Religion vs. Religious Freedom

What I Learned from a Knock on the Head

Wayne Hanson

How Scientology counseling unlocks fast perception, awareness, and action.

I was riding my Harley home from work a few years ago and a car pulled out of a driveway directly into my path. Everything slowed down, like a movie where people freeze, and the main characters walk among them, plucking hors d'oeuvres from silver trays frozen in the hands of waiters.

I decided not to slam on the brakes as I might slide under the car. I judged the distance and my speed and concluded I was going to hit the car, there was no time to swerve. I knew I would fly over the handlebars, so I picked a spot on the side of the car to stop myself. I concluded that I would be OK, and with that, life speeded up again – Bang! My motorcycle plowed into the vehicle, I flew over the handlebars, hit the side of the car and fell into the street. I was fine, the bike was bent up and lying on its side, and life continued.

I was reminded of that phenomenon recently, during some amazing Scientology counseling – as bright clear thoughts began to emerge from a sort of mental fog — I realized that above my current level of bodily perceptions and awareness, there is another realm entirely, of very fast, precise and direct perception, awareness and action.

I realized that normally my perceptions are filtered through vias – little mechanisms that inspect a perception, think about it for a while, pass it around a sort of board of directors for comment, remove this, add that – which then pass on edited and watered down perceptions to me, supposedly the CEO of this collection of flesh and vegetables.

I can't find my reading glasses, but a few minutes later there they are, right where I looked before. I look in the spice rack for the garlic salt and can't find it, but a few minutes later there it is, right where I looked, between the pepper and onion powder! Perhaps the board of directors, in its infinite wisdom, decided to protect me from glasses and garlic salt, or decided that I needed a bit more challenge in my life. And of course, the driver who pulled out in front of me looked for an approaching vehicle but saw only an empty street.

From the wreck and the realizations in counseling, I decided that at moments related to survival, human beings are capable of unsupervised perception, decision and action at a speed that makes the ordinary world seem like slow motion. The board of directors hasn't time to convene and so the CEO is put directly on the line.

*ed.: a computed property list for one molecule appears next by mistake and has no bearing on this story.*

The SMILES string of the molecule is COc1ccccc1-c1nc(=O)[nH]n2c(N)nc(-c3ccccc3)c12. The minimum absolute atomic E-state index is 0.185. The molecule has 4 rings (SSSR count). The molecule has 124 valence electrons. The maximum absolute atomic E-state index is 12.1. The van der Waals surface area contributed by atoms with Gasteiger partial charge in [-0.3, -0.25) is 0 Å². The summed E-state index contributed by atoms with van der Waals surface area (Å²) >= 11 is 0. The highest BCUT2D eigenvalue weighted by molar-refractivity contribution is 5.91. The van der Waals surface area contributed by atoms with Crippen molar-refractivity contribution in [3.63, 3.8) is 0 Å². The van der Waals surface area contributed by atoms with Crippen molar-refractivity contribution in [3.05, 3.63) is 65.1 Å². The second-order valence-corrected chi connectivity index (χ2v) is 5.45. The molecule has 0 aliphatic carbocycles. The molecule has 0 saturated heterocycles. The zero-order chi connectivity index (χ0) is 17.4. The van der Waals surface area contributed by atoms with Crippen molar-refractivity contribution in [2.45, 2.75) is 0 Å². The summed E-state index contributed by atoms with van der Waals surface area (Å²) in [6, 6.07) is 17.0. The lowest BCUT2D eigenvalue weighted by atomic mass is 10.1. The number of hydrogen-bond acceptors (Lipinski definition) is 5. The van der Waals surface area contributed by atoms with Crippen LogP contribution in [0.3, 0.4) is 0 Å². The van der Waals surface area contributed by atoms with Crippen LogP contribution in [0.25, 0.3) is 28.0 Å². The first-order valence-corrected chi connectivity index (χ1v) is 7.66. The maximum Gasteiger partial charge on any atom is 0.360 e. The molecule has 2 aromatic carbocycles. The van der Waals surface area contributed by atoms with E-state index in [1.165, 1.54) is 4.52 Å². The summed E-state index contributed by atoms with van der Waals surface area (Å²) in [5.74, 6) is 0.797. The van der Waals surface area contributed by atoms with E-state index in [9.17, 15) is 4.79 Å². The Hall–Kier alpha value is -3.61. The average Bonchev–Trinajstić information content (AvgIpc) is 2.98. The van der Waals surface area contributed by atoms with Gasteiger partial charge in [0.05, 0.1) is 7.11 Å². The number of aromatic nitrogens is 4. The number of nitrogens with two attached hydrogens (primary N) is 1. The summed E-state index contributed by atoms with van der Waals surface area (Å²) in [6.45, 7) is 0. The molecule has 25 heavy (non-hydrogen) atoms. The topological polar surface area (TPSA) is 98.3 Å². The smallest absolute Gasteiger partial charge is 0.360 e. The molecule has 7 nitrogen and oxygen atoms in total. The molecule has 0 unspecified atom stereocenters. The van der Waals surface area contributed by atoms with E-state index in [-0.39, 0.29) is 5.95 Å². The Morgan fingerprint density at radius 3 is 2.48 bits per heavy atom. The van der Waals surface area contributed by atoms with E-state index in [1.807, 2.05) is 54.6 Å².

So how would it be to operate like that all the time?

I believe some people do. Take exceptionally fine writers, artists and creative people for example. They say it's about the Muses, those daughters of Zeus whose gentle touch ignites ordinary plodders with the fire of creativity. Writers, artists, poets and others have long struggled to attract the Muses to their beds, their dreams, their imaginations. "The Muses are ghosts, and sometimes they come uninvited," said Stephen King, in Bag of Bones. "I wish I could write easily," said Eric Clapton, "I'm one of those guys who's visited by the Muse when things are dire." Perhaps the most practical advice for attracting the Muse was given by Roger Ebert, who said: "The Muse visits during the process of creation, not before. Don't wait for her. Start alone."

So what if the Muses were not goddesses, but ourselves, unencumbered by the jumble of all those vias, those boards of directors, those censors and small-minded mental deciders-for-our-own-good? What if we lived more than once, as followers of Eastern religions believe, but drift in tiny bubbles of awareness floating on a sea of amnesia? What if we were once giants, worn down by the eons, yearning for a reminder, a glimpse of our former selves, like the Jedi whose abilities dwindled, a race of beings brought low so that only a few abilities remain, and whose powers flicker in and out without control and are thus mistakenly attributed to some external deities?

At its finest, the creative process links us across the ages with our former selves, the self that for most slumbers deep beneath the sedimentary rock of millennia past, whose dreams sometimes reach through to us in our diminished state and inspire us to feats of genius and beauty. And the counseling strips away that rock, awakens the slumbering giants, focuses our many dismembered selves into a whole spiritual being that can at last return home with abilities intact, able to – at will – create universes.


Follow the Conversation on Twitter